Celebrating and promoting the best in UK prisons, probation and youth justice
AWARD WINNERS 2015-16: Sarah, a Practice Improvement Officer at County Durham YOS, and Susan, a Speech and Language Therapist at North Tees & Hartlepool NHS Foundation Trust, are described in their nomination as “a fabulous team – our own dynamic duo”, and receive an Award for their outstanding contribution to the management and support of young people with communication difficulties. [This Award is sponsored by Working Links.]
Sarah Caden, a Practice Improvement Officer in County Durham Youth Offending Service (CDYOS), and Susan Stewart, a Speech and Language Therapist seconded to CDYOS from North Tees and Hartlepool NHS Foundation Trust, have together led a dramatic shift in the management and support of young offenders with communication difficulties.
Lead nominator Dave Summers, Countywide Manager at CDYOS, explains that the organisational transformation in attitudes to SLCN came from the synergy between Sarah, a youth justice practitioner and advocate for the communication needs of young people, and Susan, the Project Lead Speech and Language Therapist.
“Together they’ve brought leadership, energy, creativity, innovation and teamwork [and] transformed how we, as a service, work with young people who offend and young victims of youth crime.” Dave describes them as “dynamic, creative staff with a shared vision – to put communication at the heart of everything we do as a service. They are passionate about this work – and it shows,” adding “They are a fabulous team – our own dynamic duo.”
Their leadership is described as “outstanding” and “inclusive”, involving “all the staff and volunteers in CDYOS, young people (both those who offend and young victims of youth crime), parents and carers, and a wide range of partners in the local authority, health, CDYOS partnership, and criminal justice.” Together they have “driven forward the agenda and taken everyone with them, ensuring everyone has a good understanding of the communication needs of young people in the youth justice system. This has resulted in real culture change and transformation.”
There’s a growing recognition in the sector of the importance of communication and the wider context of learning difficulties and disabilities (see our 2014 Butler Trust Workshop), and Sarah and Susan’s work has clearly transformed their service. Dave describes their “incredible creativity and imagination in developing a unique and innovative range of communication friendly resources for young people in the youth justice system with the help of young people themselves.”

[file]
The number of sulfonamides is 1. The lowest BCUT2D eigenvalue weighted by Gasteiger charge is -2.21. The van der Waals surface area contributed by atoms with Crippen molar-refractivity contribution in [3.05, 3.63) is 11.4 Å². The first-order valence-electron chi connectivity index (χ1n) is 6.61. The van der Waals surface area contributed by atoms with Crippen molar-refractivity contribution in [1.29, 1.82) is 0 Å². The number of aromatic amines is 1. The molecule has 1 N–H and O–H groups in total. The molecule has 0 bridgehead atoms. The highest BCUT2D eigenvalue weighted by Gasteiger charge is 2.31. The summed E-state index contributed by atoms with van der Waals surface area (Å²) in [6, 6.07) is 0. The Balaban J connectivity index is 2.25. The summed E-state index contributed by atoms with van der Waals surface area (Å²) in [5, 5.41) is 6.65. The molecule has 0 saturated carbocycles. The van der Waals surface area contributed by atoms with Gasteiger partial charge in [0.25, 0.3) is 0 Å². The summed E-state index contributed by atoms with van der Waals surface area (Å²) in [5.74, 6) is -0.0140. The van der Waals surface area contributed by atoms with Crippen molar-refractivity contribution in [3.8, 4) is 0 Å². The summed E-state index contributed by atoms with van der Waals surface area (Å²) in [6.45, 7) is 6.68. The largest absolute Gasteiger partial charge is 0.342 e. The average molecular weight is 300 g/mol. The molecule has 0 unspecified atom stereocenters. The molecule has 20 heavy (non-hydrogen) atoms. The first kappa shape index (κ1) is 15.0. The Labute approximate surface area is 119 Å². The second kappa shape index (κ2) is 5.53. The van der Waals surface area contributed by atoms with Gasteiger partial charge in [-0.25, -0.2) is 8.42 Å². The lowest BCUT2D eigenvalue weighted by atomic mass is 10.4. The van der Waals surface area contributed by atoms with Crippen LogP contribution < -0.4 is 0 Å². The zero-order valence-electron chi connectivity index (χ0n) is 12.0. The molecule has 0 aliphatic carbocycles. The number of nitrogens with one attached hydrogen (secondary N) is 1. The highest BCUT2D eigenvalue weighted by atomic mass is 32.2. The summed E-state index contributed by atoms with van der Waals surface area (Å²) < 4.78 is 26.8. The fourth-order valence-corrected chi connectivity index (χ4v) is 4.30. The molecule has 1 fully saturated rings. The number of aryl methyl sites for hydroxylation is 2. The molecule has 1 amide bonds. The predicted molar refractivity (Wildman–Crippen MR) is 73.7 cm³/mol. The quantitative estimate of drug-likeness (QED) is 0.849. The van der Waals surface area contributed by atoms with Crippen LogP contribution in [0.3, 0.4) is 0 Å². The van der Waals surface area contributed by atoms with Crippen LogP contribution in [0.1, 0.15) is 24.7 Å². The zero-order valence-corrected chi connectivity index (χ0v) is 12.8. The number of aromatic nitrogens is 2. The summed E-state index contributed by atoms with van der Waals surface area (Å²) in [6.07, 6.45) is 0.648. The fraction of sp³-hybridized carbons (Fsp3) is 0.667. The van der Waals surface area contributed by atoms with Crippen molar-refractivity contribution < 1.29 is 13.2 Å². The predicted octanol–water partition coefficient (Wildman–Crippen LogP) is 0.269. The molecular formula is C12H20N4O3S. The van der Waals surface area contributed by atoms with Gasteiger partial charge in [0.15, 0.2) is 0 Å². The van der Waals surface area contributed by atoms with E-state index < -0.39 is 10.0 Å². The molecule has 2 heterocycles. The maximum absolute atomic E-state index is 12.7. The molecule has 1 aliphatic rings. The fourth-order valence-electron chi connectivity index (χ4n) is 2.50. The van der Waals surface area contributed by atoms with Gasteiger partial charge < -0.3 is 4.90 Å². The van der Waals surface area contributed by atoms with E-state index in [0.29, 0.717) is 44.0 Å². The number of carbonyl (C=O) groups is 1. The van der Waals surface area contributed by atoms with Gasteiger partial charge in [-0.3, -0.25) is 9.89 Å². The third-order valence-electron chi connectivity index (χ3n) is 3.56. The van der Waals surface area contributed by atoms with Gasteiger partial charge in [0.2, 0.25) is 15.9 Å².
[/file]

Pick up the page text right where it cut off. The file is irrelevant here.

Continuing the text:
Additionally, Sarah and Susan have proved “truly inspirational” in implementing a “very valuable and sustainable strategy” through their commitment to training. All 85 CDYOS staff have received training in SLCN and communication strategies, with SLCN awareness now part of the CDYOS induction process. Some 13 staff are Communication Champions, and 35 local magistrates have also been trained in SLCN.
The results are impressive, with 89% of staff now confident in recognising SLCN, and 82% saying Sarah and Susan’s work has transformed their working practice. As Dave notes, “these figures are great recognition of their impact to date.”
Gill Eshelby, Strategic Manager at CDYOS, explains that “the catalyst for the work was national research which suggests that 60-90% of young people in the youth justice system have speech, language and communication needs.” Such needs ‘might include an inability… to effectively understand and engage in a legal process, leading to poor presentation in court or during a police or YOT interview.’ (‘Nobody Made the Connection’; Children’s Commissioner, 2012).
Susan and Sarah’s work has ensured CDYOS now “question if young people really understood their journey in the youth justice system.” As Gill notes, “without appropriate communication between young people… and staff, our work is not effective; young people live unfulfilled lives and their risk of offending (and re-offending) increases.”
A complex and sustained multiphase approach over the last couple of years has brought a focus to the communication needs of young people, trained all staff in SLCN awareness, as well as seen the development – with the help of young people – of an extensive range of communication friendly resources which have impressed other colleagues in the field. Their work has also had an impact on young victims of youth crime by helping them and their parents or carers better understand and engage in restorative justice.